Ranking Roger

Congratulations to Roger Deakins, who won the Academy Award for Best Cinematography last night for his work on 1917! (It was his second Oscar, after Blade Runner 2029 in 2017, both of which followed thirteen nominations without a trophy across two decades.) I was rooting for him, not just because he’s amazingly gifted, but because I know from personal experience that he’s a total gentleman.

I visited Deakins and his wife in their Santa Monica home back in 2011, to write a magazine article pegged to the release of Skyfall (also directed by Sam Mendes, the man behind 1917—maybe what 1917 needed to get over the top was an Adele theme song?). Due to a page crunch in a special “Inspirations” issue, the article never ran in full (a small piece of it got excerpted in a New York Times blog) so I am pleased to present it here at last for your reading pleasure.

When Sam Mendes signed on as director of Skyfall, the twenty-third installment of the James Bond series, he immediately knew who he wanted to shoot the film: Roger Deakins, nine-time Oscar nominee. Deakins has been working steadily as the Coen brothers’ cinematographer for two decades, filming most of their movies from Barton Fink onward with fluid wit and a gift for epic tableaux, whether it’s the barren landscapes of True Grit or the improbably elongated boardroom tables of The Hudsucker Proxy. “He’s the best cinematographer in the world,” said Mendes, who had collaborated with Deakins on Revolutionary Road and Jarhead. He believed they had that “level of trust and telepathy” the director-cinematographer relationship requires. The only problem? Deakins wasn’t particularly interested in shooting a Bond movie.

“It wasn’t really my genre at all,” Deakins explained. As a teenager in 1960s England, he had seen some of the Sean Connery Bond pictures, but his taste had inclined towards the European directors and Sam Peckinpah. And although he’s shot Hollywood films from A Beautiful Mind to The Shawshank Redemption, he had never made an action movie. So Mendes flew to Santa Monica and took Deakins for a walk on the beach, detailing the story of Skyfall. “We’re going to make a movie, not a Bond movie,” Mendes told him. Once Deakins understood the project as a human story rather than a pyrotechnic spectacle, he joined the crew.

Aside from the basic responsibility of recording action on film, a cinematographer lights the sets and serves as a sounding board and visually intuitive foil for a movie’s director. “My job,” Deakins said, “is to bring my eyes.”

“He’s an incredibly gentle and shy man,” Mendes said. “Deeply private and so not interested in wanting you to like him.” If Deakins offered you a glass of water, Mendes opined, that would signify you were his best friend.

On a recent Friday afternoon, the 63-year-old Deakins opened the door to his Santa Monica home, barefoot and white-haired. “Would you like some water?” he volunteered, indicating either his good manners or a newfound interest in making best friends. On his patio, Deakins folded his lanky frame into a wooden deck chair and discussed the different techniques he used for Skyfall‘s action sequences. Although he employed handheld cameras at some points, he disdains the recent vogue for jittery faux-verite footage that looks like “some documentary operator is trying to grab a shot. I hate that stuff. It doesn’t do anything for me, probably because I shot documentaries for years. I look at it and think, That’s just bad operating.”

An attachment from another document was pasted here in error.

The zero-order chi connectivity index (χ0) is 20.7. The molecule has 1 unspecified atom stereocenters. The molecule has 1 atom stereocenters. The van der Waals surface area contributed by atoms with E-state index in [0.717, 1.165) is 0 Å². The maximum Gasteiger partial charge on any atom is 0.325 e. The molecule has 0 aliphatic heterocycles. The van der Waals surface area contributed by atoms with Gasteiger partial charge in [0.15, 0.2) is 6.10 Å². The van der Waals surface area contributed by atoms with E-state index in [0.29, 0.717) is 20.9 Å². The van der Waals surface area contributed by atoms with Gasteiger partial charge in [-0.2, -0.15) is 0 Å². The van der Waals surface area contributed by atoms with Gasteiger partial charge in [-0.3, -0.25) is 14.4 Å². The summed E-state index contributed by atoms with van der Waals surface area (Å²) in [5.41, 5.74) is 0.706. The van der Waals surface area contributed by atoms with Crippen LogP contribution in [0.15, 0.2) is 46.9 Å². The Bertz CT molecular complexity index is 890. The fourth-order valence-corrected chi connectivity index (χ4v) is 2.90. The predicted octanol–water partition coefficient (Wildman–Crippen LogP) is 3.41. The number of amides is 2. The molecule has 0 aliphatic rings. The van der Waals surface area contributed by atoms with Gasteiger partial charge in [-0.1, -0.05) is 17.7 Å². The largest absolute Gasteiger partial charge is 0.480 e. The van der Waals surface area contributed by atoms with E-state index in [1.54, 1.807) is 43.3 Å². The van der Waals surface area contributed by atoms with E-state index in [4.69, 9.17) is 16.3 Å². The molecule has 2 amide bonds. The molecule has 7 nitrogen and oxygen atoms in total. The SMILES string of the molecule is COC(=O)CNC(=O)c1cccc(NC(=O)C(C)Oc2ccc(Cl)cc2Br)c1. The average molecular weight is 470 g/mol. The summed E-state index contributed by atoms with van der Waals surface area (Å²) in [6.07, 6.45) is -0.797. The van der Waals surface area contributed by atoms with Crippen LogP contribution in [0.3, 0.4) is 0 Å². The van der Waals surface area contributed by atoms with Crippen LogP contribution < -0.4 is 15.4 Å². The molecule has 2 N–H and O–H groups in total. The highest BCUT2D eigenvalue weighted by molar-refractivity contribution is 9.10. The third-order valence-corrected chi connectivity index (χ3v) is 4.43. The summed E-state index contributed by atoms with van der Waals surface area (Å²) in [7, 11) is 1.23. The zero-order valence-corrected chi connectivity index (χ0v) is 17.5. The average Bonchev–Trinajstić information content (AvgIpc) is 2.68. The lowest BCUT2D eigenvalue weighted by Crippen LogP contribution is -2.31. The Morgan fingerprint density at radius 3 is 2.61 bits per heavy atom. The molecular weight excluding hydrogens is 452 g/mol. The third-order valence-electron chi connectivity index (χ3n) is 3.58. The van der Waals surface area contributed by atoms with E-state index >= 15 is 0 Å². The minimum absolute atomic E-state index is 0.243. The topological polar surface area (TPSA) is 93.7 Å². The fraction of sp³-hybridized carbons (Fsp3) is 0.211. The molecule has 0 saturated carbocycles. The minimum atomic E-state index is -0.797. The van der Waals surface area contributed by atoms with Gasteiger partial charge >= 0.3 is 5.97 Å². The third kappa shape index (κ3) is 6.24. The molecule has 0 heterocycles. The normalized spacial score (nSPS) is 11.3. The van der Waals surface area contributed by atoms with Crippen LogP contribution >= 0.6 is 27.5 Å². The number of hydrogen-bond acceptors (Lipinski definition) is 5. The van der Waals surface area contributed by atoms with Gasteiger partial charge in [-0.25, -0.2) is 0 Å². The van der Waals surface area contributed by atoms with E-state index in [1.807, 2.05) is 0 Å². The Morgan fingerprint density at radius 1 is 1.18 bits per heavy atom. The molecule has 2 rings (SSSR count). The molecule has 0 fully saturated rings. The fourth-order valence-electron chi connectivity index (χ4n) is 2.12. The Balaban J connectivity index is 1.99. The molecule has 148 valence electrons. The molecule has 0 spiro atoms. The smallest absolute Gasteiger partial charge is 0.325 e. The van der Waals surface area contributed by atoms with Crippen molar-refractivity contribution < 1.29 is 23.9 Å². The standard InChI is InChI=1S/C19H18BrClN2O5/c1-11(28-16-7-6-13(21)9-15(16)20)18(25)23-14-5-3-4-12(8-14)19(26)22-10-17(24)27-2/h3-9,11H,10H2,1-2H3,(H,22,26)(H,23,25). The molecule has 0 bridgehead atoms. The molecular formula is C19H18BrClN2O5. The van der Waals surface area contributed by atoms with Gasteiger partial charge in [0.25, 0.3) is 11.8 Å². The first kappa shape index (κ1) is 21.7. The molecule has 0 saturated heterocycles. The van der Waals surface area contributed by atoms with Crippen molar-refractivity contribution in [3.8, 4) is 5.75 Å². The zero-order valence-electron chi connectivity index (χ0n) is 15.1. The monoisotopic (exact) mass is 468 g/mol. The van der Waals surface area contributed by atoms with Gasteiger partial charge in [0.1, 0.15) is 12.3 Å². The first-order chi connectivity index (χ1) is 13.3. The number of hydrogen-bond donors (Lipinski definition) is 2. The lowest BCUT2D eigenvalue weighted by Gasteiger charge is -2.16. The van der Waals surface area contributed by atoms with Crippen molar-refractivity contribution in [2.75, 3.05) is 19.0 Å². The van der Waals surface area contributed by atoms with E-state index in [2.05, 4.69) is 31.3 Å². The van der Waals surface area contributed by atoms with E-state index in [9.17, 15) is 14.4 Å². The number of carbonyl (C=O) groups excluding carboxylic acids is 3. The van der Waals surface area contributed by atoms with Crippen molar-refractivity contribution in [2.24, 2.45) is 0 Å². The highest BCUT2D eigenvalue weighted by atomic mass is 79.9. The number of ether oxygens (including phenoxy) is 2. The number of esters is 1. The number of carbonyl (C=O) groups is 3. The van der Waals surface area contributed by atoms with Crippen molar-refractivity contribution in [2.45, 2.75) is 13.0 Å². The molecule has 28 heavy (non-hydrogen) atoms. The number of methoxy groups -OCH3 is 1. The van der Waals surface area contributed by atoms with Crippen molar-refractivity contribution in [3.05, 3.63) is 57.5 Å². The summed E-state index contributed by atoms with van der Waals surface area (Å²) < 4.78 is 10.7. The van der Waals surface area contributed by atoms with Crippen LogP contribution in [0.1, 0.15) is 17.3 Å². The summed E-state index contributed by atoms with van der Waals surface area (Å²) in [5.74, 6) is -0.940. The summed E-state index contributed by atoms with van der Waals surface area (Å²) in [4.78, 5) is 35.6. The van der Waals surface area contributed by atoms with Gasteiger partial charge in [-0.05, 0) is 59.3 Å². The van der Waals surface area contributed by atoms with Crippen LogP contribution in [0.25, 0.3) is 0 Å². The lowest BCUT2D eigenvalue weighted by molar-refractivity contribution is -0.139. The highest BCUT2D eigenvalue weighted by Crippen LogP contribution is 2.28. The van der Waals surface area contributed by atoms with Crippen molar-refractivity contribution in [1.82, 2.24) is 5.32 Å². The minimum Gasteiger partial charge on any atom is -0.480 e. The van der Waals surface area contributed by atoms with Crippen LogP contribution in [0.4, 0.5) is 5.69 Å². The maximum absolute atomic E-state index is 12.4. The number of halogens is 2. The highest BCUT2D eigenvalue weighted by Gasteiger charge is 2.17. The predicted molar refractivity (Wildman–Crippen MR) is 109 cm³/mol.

Skyfall puts a real-world spin on some Bond traditions, including the tropical island lair. The secret headquarters of the villain Silva (played by Javier Bardem), is based on Hashima Island, an abandoned coal-mining island off the coast of Japan. After a scout photographed it, the production not only incorporated that research into its sets, but used some of the pictures as CGI backdrops. For those sequences, Deakins also drew on a visit he made to Pyramiden, a former Soviet coal-mining city that has been a ghost town since 1998. Getting there required a ten-hour snowmobile ride. “It’s like they walked away yesterday,” Deakins said, and explained an abrupt economic crash with a visual metaphor. “In the hotel, the tables are still laid.”

Skyfall might be the least globe-trotting Bond production ever. Aside from a few weeks in Turkey, all of its 130 shooting days were in and around London. Bardem, who knew Deakins from No Country for Old Men, joked with him about how instead of filming in exotic locations, they had somehow ended up in the Charing Cross tube station. But London had its own technical challenges, Deakins said: “On any film, even a big-budget movie, you’re struggling with the weather.” In this case, in an only-in-England twist, that meant lots of sunny days when he expected steely gray skies.

For many scenes in far-flung locations–Bardem’s island, the waterways of Shanghai–the production constructed elaborate sets at Pinewood Studios outside London. For a sequence where Bond tracks down an assassin in a Shanghai office building, the filmmakers scouted real Chinese skyscrapers but built a substitute they nicknamed “the jellyfish.” This allowed for some improvements, including making every wall, floor, and ceiling out of glass. “It’s like a hall of mirrors,” Deakins said. He lit the scene with two enormous LED panels, representing electronic billboards outside the office’s windows. The drawback: “Because it was all glass, the crew walking through it kept bashing into things,” Deakins said. He grinned; much of a cinematographer’s work is invisible, although usually not as hazardous. “Every now and then you’d hear ‘Ugh!’ Oh dear, Sam’s hit his head again.”

posted 10 February 2020 in Articles, Unpublished and tagged , , . no comments yet

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